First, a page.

She's not necessarily too young. It depends on the child; two of mine were early readers at 3, and fully fluent by 4 or 5. The trick is to let her push things forward with her interest, her questions and her observations, and to not hold any expectations about her rate of progress or the route she'll take to get there. So I don't think you want to jump in and administer some sort of systematic learn-to-read program. It's possible she won't be ready to read for another three or four years, or that the best route to reading for her brain just now will turn out to be a route you hadn't imagined. (My own eldest dd learned to read by poring over mail-order catalogs and National Geographics silently for hours and weeks on end, while I had assumed she'd by nature be a systematic code-breaker wanting more of a phonics approach.)
It sounds like right now your dd is using her aural memory to full advantage, repeating things she hears you read. It's hard to know from your description whether she's connecting those words meaningfully with their printed representation on paper. But she may be, or she may begin to. A lot of children learn to read by memorizing simple (often repetitive) books and then running through the text repeatedly by memory while gradually noticing what the associated printed words look like.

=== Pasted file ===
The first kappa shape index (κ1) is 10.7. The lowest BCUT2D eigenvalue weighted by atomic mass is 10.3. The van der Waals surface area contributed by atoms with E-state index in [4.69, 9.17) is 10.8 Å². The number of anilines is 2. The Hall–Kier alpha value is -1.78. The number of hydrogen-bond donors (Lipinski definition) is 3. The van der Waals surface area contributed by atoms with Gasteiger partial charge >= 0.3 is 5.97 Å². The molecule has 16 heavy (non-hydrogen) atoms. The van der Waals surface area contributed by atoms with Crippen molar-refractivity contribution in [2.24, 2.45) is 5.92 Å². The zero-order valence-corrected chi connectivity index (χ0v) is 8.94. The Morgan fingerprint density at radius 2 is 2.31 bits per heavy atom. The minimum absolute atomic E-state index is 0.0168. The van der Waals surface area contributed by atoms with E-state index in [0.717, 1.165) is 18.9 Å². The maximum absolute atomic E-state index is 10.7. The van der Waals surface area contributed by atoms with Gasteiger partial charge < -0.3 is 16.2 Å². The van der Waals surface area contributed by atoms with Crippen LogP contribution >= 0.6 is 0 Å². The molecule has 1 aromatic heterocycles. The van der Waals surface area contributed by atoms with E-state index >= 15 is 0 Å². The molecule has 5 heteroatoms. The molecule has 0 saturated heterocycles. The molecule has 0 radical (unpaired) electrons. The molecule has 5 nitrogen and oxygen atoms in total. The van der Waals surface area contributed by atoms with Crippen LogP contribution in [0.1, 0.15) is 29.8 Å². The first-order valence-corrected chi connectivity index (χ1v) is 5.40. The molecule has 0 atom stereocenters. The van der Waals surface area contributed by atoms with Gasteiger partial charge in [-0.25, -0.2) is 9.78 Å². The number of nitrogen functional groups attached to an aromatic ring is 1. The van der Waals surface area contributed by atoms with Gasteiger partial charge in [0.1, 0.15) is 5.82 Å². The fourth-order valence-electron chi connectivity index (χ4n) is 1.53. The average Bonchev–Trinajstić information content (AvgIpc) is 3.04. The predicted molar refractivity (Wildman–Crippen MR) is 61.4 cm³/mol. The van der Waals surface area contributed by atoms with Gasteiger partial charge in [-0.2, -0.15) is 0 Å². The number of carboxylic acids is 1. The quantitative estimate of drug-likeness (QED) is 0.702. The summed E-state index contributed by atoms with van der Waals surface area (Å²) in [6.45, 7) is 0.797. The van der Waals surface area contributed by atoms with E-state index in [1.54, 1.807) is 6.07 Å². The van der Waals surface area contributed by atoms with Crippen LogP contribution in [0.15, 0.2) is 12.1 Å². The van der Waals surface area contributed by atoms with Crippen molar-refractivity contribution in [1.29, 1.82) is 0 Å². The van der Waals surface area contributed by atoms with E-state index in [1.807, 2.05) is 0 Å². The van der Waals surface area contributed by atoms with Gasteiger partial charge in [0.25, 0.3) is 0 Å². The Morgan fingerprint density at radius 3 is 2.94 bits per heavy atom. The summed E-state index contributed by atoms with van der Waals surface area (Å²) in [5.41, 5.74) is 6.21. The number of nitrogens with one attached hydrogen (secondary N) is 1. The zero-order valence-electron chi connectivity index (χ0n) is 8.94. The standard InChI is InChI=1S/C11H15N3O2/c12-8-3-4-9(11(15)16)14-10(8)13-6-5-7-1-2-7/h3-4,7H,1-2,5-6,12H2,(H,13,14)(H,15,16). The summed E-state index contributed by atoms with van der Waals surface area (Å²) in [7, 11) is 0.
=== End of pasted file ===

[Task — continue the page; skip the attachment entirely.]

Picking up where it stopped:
At any rate if she's enjoying what you're doing now there's nothing wrong with it and it may very well help her pick up the building blocks of reading. You might try using some simple repetitive books to limit vocabulary and allow her to begin to see patterns in the text she's gradually memorizing. Stuff like Dr. Seuss was enjoyed by my kids. She might also enjoy playing 'word hunt' after you've read a short section of text. See if she can find the word "fish" (or whatever) where it's written on the page. Give her clues if she needs them.